Short-term incomplete cerebral ischemia (5 min) was induced in the rat by the bilateral clamping of the common carotid arteries. Reperfusion was obtained by removing carotid clamping and was carried out for the following 10 min. Animals were sacrificed either at the end of ischemia or reperfusion. Controls were represented by a group of sham-operated rats. Peripheral venous blood samples were withdrawn from the femoral vein from rats subjected to cerebral reperfusion 5 min before ischemia, at the end of ischemia, and 10 min after reperfusion. Neutralized perchloric acid extracts of brain tissue were analyzed by a highly sensitive high-performance liquid chromatography (HPLC) method for the direct determination of malondialdehyde, oxypurines, nucleosides, nicotinic coenzymes, and high-energy phosphates. In addition, plasma concentrations of malondialdehyde, hypoxanthine, xanthine, inosine, uric acid, and adenosine were determined by the same HPLC technique. Incomplete cerebral ischemia induced the appearance of a significant amount (8.05 nmol/g w.w.; SD = 2.82) of cerebral malondialdehyde (which was undetectable in control animals) and a decrease of ascorbic acid. A further 6.6-fold increase of malondialdehyde (53.30 nmol/g w.w.; SD = 17.77) and a 18.5% decrease of ascorbic acid occurred after 10 min of reperfusion. Plasma malondialdehyde, which was present in minimal amount before ischemia (0.050 mumol/L; SD = 0.015), significantly increased after 5 min of ischemia (0.277 mumol/L; SD = 0.056) and was strikingly augmented after 10 min of reperfusion (0.682 mumol/L; SD = 0.094). A similar trend was observed for xanthine, uric acid, inosine, and adenosine, while hypoxanthine reached its maximal concentration after 5 min of incomplete ischemia, being significantly decreased after reperfusion. From the data obtained, it can be concluded that tissue concentrations of malondialdehyde and ascorbic acid, and plasma levels of malondialdehyde, oxypurines, and nucleosides, reflect both the oxygen radical-mediated tissue injury and the depression of energy metabolism, thus representing early biochemical markers of short-term incomplete brain ischemia and reperfusion in the rat. In particular, these results suggest the possibility of using the variation of malondialdehyde, oxypurines, and nucleosides in peripheral blood as a potential biochemical indicator of reperfusion damage occurring to postischemic tissues.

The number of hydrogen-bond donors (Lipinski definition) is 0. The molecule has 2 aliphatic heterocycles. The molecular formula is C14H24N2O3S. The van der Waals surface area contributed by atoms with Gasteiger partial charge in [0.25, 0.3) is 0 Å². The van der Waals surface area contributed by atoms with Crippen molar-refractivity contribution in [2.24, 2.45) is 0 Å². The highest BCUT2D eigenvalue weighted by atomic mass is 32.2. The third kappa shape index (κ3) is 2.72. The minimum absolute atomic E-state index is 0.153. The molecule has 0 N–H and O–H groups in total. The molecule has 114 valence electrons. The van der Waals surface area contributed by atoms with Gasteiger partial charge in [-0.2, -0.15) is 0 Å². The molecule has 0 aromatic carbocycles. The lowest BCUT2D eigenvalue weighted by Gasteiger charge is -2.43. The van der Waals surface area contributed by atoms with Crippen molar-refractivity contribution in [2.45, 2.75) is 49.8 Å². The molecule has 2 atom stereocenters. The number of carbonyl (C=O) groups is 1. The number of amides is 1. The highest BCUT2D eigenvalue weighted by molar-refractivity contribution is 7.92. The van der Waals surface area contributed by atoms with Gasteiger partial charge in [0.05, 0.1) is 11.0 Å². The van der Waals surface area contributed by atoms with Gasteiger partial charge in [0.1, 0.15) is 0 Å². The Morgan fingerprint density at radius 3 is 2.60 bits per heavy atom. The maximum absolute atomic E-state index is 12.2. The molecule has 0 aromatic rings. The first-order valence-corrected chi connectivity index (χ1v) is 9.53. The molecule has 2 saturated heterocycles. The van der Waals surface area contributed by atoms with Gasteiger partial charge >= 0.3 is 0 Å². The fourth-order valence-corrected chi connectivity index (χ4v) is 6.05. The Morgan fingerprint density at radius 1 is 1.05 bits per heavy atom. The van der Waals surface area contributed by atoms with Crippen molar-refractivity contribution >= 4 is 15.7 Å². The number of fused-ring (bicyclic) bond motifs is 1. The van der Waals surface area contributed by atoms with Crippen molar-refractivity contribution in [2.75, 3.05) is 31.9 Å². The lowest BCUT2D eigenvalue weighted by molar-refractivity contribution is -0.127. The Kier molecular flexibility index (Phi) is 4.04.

|Titolo:||MDA, oxypurines, and nucleosides relate to reperfusion in short-term incomplete cerebral ischemia in the rat|
|Data di pubblicazione:||1992|
|Appare nelle tipologie:||1.1 Articolo in rivista|